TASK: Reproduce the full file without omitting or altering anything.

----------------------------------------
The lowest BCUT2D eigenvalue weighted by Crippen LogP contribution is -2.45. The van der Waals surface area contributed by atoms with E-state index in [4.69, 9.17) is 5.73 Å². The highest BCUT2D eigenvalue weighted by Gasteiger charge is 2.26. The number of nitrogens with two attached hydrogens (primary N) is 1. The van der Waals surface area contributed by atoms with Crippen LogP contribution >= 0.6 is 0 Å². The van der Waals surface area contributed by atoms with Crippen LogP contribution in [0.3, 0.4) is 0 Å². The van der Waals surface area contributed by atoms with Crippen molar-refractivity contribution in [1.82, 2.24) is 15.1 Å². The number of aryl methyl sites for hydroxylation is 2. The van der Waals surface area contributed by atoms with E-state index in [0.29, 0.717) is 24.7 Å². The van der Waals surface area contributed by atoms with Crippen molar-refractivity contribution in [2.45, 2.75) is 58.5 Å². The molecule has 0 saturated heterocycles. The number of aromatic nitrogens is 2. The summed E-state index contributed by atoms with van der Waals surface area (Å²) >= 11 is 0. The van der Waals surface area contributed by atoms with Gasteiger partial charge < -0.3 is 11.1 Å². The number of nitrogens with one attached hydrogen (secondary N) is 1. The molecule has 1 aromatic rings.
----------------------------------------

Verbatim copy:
The lowest BCUT2D eigenvalue weighted by Crippen LogP contribution is -2.45. The van der Waals surface area contributed by atoms with E-state index in [4.69, 9.17) is 5.73 Å². The highest BCUT2D eigenvalue weighted by Gasteiger charge is 2.26. The number of nitrogens with two attached hydrogens (primary N) is 1. The van der Waals surface area contributed by atoms with Crippen LogP contribution >= 0.6 is 0 Å². The van der Waals surface area contributed by atoms with Crippen LogP contribution in [0.3, 0.4) is 0 Å². The van der Waals surface area contributed by atoms with Crippen molar-refractivity contribution in [1.82, 2.24) is 15.1 Å². The number of aryl methyl sites for hydroxylation is 2. The van der Waals surface area contributed by atoms with E-state index in [0.29, 0.717) is 24.7 Å². The van der Waals surface area contributed by atoms with Crippen molar-refractivity contribution in [2.45, 2.75) is 58.5 Å². The molecule has 0 saturated heterocycles. The number of aromatic nitrogens is 2. The summed E-state index contributed by atoms with van der Waals surface area (Å²) >= 11 is 0. The van der Waals surface area contributed by atoms with Gasteiger partial charge < -0.3 is 11.1 Å². The number of nitrogens with one attached hydrogen (secondary N) is 1. The molecule has 1 aromatic rings.